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Under Control: Do You Have the Right Entity-Level Controls to Protect Your Organization?

Executive Resource
This article provides a summary of the steps to implement the COSO Internal Control Integrated Framework, which has become the authoritative standard.
January 19, 2023

In a highly automated, globally connected world, your organization cannot rely solely on employees — even your most reliable ones — to manage risk. No matter how excellent those employees may be, the sources of fraud, waste, and error are too complex and interconnected to be managed without a reliable system of internal control.

Instituting a set of top-down, organization-wide (usually called “entity-level”) controls, or ELCs, is a best practice for any effectively governed organization, whether it’s a public or private company, government agency, or not-for-profit organization. Public companies are required to institute ELCs as part of meeting the internal control requirements of Sarbanes-Oxley (SOX) Section 404. Other organizations may face similar requirements, such as the Model Audit Rule or the Federal Deposit Insurance Corporation Improvement Act (FDICIA), which are also founded on the premise that management must assess internal control structures and procedures to ensure operating effectiveness. Whether required or not, ELCs can provide a foundation for effective governance over financial statement risk and processes to mitigate those risks. ELCs also set the tone for ethical behavior and business conduct, providing means for holding employees and third parties accountable for their actions.

How Can Internal Controls Help Manage Risks?

Internal controls are policies, procedures, and technical safeguards that protect an organization’s assets by preventing errors and inappropriate actions. These controls fall into three broad categories: detective (to detect errors or irregularities), preventative (to prevent undesirable events from occurring), and corrective (to correct issues and prevent future errors or irregularities).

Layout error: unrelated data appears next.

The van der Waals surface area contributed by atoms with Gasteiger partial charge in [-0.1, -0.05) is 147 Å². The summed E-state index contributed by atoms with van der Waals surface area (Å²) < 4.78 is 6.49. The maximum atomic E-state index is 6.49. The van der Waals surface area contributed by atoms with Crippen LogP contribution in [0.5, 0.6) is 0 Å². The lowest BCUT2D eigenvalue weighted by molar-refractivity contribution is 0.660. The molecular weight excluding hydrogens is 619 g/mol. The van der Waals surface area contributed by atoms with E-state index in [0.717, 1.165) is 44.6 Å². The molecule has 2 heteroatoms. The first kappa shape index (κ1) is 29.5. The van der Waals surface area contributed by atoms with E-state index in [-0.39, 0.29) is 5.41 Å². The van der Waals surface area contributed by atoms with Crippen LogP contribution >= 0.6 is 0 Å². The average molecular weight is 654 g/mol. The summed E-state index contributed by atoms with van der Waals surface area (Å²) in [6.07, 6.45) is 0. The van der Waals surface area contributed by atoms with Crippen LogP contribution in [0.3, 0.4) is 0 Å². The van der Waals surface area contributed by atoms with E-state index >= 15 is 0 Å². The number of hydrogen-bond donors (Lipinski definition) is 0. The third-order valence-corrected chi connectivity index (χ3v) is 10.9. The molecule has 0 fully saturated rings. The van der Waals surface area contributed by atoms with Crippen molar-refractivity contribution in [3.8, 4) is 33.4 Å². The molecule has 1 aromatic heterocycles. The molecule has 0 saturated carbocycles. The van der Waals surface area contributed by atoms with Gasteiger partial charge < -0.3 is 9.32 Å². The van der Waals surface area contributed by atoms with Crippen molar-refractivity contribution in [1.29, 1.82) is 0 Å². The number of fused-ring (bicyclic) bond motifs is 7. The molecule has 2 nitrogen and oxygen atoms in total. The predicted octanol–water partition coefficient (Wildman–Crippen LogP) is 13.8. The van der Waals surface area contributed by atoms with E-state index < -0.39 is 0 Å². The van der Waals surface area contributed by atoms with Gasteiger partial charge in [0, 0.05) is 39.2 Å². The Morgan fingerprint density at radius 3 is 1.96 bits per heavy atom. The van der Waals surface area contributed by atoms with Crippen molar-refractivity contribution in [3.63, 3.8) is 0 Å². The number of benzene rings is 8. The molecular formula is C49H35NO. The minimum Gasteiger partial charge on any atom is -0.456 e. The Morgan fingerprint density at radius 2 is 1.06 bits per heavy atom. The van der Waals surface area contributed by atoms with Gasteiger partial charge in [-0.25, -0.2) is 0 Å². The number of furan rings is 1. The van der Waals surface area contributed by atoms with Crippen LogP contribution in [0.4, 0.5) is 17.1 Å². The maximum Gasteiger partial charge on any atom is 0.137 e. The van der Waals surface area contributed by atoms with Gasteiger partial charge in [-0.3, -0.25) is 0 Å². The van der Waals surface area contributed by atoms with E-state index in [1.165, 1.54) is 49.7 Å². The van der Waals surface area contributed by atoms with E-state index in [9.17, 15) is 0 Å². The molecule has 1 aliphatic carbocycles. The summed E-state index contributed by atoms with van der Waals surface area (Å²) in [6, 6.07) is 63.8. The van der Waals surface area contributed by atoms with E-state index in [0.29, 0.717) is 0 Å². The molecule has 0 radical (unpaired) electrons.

Controls can be further separated into two levels based on what is being protected. Process-level controls, as the name indicates, are specific to a particular department, role, and process; for example, there is a set of recommended controls over financial reporting, and a different set governing payroll. Entity-level controls, by contrast, are top-down controls designed to function at the highest level and apply to the entire organization. Many ELCs involve policies, codes of conduct, or governance processes such as oversight of executives by a board.

When followed consistently, these internal controls help protect organizations from costly mistakes, fraud, and inaccurate reporting of financial results.

Using the COSO Internal Control Integrated Framework to Develop ELCs

Achieving an effective internal control environment is a key management responsibility for every organization. The COSO Internal Control Integrated Framework has become the authoritative standard across the globe. Implementing COSO is required for public companies that must comply with SOX regulations, and following its guidance is recommended for any organization — public or private, large, or small.